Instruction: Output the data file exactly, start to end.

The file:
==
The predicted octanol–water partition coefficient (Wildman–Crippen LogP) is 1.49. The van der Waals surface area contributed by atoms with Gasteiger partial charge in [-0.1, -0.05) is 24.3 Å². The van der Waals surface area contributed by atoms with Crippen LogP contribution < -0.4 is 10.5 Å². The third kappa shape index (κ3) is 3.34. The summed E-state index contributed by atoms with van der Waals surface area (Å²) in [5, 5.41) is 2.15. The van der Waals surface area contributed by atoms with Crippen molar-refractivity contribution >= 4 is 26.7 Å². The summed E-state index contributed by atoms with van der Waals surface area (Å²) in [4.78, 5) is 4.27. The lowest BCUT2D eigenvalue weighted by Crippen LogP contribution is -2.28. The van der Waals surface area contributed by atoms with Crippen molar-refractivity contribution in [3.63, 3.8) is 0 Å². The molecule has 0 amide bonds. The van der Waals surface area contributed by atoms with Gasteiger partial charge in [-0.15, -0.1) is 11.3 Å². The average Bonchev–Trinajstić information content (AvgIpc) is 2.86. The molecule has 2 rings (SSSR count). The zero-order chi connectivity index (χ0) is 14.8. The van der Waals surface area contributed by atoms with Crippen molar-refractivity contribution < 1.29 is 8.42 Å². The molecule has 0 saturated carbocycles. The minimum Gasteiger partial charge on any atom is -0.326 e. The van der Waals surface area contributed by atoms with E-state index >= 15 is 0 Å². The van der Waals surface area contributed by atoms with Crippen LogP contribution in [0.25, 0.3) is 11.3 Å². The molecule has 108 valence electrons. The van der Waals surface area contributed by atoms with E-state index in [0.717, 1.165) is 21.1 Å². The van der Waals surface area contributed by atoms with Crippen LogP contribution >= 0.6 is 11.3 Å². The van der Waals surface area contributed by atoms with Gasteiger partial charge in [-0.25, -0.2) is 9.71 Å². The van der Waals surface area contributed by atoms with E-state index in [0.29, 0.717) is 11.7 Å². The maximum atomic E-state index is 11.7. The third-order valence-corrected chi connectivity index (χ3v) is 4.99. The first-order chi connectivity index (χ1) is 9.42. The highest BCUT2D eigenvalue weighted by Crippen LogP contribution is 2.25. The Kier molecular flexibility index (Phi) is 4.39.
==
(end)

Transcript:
The predicted octanol–water partition coefficient (Wildman–Crippen LogP) is 1.49. The van der Waals surface area contributed by atoms with Gasteiger partial charge in [-0.1, -0.05) is 24.3 Å². The van der Waals surface area contributed by atoms with Crippen LogP contribution < -0.4 is 10.5 Å². The third kappa shape index (κ3) is 3.34. The summed E-state index contributed by atoms with van der Waals surface area (Å²) in [5, 5.41) is 2.15. The van der Waals surface area contributed by atoms with Crippen molar-refractivity contribution >= 4 is 26.7 Å². The summed E-state index contributed by atoms with van der Waals surface area (Å²) in [4.78, 5) is 4.27. The lowest BCUT2D eigenvalue weighted by Crippen LogP contribution is -2.28. The van der Waals surface area contributed by atoms with Crippen molar-refractivity contribution in [3.63, 3.8) is 0 Å². The molecule has 0 amide bonds. The van der Waals surface area contributed by atoms with Gasteiger partial charge in [-0.15, -0.1) is 11.3 Å². The average Bonchev–Trinajstić information content (AvgIpc) is 2.86. The molecule has 2 rings (SSSR count). The zero-order chi connectivity index (χ0) is 14.8. The van der Waals surface area contributed by atoms with Crippen molar-refractivity contribution < 1.29 is 8.42 Å². The molecule has 0 saturated carbocycles. The minimum Gasteiger partial charge on any atom is -0.326 e. The van der Waals surface area contributed by atoms with E-state index >= 15 is 0 Å². The van der Waals surface area contributed by atoms with Crippen LogP contribution in [0.25, 0.3) is 11.3 Å². The molecule has 108 valence electrons. The van der Waals surface area contributed by atoms with E-state index in [0.717, 1.165) is 21.1 Å². The van der Waals surface area contributed by atoms with Crippen LogP contribution >= 0.6 is 11.3 Å². The van der Waals surface area contributed by atoms with Gasteiger partial charge in [-0.25, -0.2) is 9.71 Å². The van der Waals surface area contributed by atoms with E-state index in [0.29, 0.717) is 11.7 Å². The maximum atomic E-state index is 11.7. The third-order valence-corrected chi connectivity index (χ3v) is 4.99. The first-order chi connectivity index (χ1) is 9.42. The highest BCUT2D eigenvalue weighted by Crippen LogP contribution is 2.25. The Kier molecular flexibility index (Phi) is 4.39.